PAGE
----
Social Media-Born Millionaires and Pro Athletes — What is the Price to Pay for Poor Financial Knowledge? Tips and Tricks from your Agent
May 5, 2021
Over the past decade, with the changing landscape of content consumption following the expansion of social media, celebrities are taking all sorts of new shapes and forms. From Kylie Jenner becoming the youngest self-made billionaire at age 21 to 15 year old TikTok stars making a full salary before even graduating high school, this new reality comes with a learning curve that can end up being quite expensive for many: planning their finances.
Same goes for athletes, for example, which are now not only dealing with a sports fan base on the field, but one on their screens too - surpassing what being an athlete used to be about and making a living off of being influencers too. The public is craving human connection, relatableness, and unique personalities over almost anything else right now, thus creating in its track a whole new category of celebrities - and millionaires.
Becoming rich overnight is not something that is new for athletes, most of which have a full career ending after less than a decade, but with this phenomenon occurring more frequently than ever before, Dulcedo’s very own Chris Lambiris, Pro Player Sports Agent and Financial Advisor, had to ask: “Is this new generation of overnight celebrities ready to properly plan out their finances in accordance with their new lifestyles and life goals?”
He shares some interesting facts and anecdotes about working on financial plans for athletes throughout his career, as well as critical tips and tricks for these overnight celebrities and financial successes. Buckle up, valuable insight is coming your way and you won’t want to miss it.
Learning from athletes’ History of financial mistakes
Watching our favourite athletes on the screen and seeing them pose with a new sportscar on Instagram can look like one thing on the outside, but behind closed doors is often a different story. According to Sports Illustrated, 78% of NFL players who are retired for only two years file for bankruptcy, and after five years of retirement, 60% of NBA players suffer the same fate. We are talking here about millionaires. So how does it happen? The truth is most athletes lack the financial knowledge to manage the large sums of money they're earning. Allen Iverson, former professional player in the NBA, is one of the many athletes who lived a lifestyle based on his peak earnings, yet failed to think about the money he would need later in life (source at bottom of page). Because ultimately, just like sometimes ephemeral influencers and celebrities, most pro athletes have very short professional careers, meaning only a few years of active earnings. This gives many a false impression of financial stability when soon those earnings will disappear, and if they don’t have a financial plan to back them up, retiring at 30 can be very costly in the long run. Especially when one is used to living lavish.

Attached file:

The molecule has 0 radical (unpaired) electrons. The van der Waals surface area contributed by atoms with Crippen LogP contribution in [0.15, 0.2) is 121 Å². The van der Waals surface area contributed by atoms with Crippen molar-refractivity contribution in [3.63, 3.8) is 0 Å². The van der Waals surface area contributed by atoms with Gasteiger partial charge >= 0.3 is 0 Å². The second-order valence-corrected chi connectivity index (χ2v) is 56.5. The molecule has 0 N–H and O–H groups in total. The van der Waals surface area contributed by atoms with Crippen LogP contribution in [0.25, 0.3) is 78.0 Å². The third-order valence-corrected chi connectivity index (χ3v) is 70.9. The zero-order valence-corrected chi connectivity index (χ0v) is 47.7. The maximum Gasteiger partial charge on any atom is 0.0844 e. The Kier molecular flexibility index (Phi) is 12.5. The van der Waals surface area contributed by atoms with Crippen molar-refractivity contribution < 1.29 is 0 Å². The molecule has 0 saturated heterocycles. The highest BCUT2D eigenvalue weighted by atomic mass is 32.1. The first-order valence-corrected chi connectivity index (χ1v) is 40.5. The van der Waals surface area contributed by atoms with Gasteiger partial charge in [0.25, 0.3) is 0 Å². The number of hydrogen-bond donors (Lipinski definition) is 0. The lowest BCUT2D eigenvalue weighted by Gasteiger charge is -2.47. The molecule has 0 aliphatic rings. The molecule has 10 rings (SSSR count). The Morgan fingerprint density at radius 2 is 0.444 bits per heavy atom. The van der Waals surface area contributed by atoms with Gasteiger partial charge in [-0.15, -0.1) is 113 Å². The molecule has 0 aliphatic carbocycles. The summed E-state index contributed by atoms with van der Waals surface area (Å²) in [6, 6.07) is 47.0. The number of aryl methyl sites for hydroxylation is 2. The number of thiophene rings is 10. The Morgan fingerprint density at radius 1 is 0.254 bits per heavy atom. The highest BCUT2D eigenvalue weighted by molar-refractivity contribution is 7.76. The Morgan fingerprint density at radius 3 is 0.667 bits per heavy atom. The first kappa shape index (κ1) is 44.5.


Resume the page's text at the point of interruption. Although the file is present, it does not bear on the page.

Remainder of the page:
So what tips does a professional like Chris Lambiris have for these cases, or even for people in general? It’s much simpler than you might think.
Creating sound spending habits
First, we want to break this myth that financial advisors don’t want you to spend anything, live conservatively, and refrain from enjoying your earnings as you deserve. It’s about planning and budgeting. No one said you can’t budget for an expensive car or a family trip in the tropics, just make sure you plan for it and that those plans fit in with your other objectives. The key is in educating yourself and creating habits that both allow you to reward yourself and achieve your future life plans. They don’t need to be mutually exclusive.